Republicans on the U.S. House Energy and Commerce Committee said last week they would press ahead with draft legislation that would ease the path for telephone companies to enter the video business.
Republicans said their revised legislation is a way to foster competition for video and Internet services as well as to promote innovation and boost the economy, Reuters reported. The draft will likely be revised.
Telephone and cable companies are battling to offer consumers a bundle of services that include traditional telephone service as well as high-speed Internet access and VoIP. Phone carriers rolling out video, such as SBC Communications, have urged Congress to approve a measure easing requirements that they seek permission from thousands of local cities to offer video service to compete with cable. They argue it could take years to get the necessary authority.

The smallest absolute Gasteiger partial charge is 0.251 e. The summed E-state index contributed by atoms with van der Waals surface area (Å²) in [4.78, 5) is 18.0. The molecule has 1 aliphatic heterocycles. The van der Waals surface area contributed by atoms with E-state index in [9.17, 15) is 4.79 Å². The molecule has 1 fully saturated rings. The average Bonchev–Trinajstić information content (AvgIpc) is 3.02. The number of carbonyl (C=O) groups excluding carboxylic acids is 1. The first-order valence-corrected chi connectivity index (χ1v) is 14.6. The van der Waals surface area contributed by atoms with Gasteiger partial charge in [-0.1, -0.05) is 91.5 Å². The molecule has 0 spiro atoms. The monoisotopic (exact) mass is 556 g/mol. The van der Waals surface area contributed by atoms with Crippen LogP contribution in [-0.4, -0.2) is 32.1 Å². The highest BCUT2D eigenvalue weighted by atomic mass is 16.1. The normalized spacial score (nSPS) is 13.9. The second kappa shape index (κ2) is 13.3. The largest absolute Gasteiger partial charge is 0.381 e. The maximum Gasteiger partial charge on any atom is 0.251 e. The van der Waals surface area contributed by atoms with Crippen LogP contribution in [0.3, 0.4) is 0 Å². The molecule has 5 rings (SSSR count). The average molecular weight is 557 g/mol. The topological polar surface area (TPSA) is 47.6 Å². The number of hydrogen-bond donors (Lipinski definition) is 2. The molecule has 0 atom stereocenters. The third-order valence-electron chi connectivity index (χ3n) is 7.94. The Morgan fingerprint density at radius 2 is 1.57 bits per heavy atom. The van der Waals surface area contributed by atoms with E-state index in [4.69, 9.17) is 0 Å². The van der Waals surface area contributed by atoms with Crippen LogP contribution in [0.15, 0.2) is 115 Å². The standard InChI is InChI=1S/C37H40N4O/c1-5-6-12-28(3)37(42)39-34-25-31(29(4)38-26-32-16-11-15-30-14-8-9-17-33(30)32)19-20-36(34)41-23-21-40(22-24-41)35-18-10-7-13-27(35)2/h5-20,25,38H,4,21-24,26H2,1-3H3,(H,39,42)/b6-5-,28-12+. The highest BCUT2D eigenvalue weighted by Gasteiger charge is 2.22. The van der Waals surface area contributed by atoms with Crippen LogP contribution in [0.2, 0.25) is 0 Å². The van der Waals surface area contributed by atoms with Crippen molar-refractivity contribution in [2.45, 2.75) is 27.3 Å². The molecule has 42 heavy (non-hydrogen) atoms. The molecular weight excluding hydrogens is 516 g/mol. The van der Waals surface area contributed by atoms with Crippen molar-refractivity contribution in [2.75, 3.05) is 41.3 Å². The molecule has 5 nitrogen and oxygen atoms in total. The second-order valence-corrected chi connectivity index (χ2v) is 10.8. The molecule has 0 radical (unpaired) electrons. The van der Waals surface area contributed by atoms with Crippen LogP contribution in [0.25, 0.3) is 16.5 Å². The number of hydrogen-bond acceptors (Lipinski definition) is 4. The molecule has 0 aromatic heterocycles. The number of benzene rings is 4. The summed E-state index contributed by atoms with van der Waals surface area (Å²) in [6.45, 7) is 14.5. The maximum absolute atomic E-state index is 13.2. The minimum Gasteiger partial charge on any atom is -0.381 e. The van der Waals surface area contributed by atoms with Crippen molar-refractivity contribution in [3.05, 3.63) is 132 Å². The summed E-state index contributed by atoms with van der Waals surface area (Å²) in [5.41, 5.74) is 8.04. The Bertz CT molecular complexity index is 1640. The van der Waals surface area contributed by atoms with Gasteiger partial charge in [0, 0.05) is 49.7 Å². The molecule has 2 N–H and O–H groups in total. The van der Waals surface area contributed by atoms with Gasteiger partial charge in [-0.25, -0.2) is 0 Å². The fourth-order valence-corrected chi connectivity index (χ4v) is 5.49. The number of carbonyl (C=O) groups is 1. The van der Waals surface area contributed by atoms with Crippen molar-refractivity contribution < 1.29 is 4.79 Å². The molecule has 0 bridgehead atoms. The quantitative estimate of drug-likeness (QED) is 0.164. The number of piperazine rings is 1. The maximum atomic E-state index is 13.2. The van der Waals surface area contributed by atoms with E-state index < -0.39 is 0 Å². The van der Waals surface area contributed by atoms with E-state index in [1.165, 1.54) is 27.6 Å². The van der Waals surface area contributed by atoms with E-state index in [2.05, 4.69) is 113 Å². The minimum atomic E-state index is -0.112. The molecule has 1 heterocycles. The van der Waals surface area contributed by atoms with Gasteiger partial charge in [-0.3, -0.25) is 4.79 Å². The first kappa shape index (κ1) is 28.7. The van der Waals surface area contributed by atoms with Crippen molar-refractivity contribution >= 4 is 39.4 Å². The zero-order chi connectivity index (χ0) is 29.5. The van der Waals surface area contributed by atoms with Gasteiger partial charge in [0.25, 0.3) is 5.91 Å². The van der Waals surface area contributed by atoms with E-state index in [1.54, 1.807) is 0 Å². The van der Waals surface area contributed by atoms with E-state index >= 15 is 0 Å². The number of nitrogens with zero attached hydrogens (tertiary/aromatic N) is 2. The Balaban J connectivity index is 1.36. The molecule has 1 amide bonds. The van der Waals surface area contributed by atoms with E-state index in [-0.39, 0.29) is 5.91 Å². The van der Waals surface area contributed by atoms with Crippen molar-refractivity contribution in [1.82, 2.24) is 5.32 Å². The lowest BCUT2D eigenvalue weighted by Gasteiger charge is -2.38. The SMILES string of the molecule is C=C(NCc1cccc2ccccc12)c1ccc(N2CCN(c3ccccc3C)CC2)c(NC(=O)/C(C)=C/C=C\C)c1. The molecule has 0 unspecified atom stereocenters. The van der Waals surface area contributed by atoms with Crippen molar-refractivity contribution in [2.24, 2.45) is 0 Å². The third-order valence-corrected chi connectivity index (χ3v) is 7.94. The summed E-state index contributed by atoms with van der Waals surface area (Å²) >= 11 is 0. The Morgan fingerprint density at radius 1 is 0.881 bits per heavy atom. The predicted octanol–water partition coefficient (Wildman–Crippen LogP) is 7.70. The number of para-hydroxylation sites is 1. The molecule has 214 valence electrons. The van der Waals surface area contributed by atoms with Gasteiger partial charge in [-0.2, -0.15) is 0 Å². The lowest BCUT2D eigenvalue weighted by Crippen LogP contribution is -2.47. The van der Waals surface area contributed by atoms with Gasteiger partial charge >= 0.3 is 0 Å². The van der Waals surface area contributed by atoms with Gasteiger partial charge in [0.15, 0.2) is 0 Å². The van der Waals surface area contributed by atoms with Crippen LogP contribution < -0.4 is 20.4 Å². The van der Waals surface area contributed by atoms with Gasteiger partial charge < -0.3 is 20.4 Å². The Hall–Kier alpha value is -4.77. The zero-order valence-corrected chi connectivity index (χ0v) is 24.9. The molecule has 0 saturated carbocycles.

The latest draft would simplify that process, permitting local authorities to collect from video providers 5 percent of gross revenues and set regulations for Internet phone service and high-speed Internet service.
Democrats said the bill could hurt competition and consumers by permitting a single company to own cable and telephone networks in the same market. They also said it fails to set clear rules for consumer access to the Internet.
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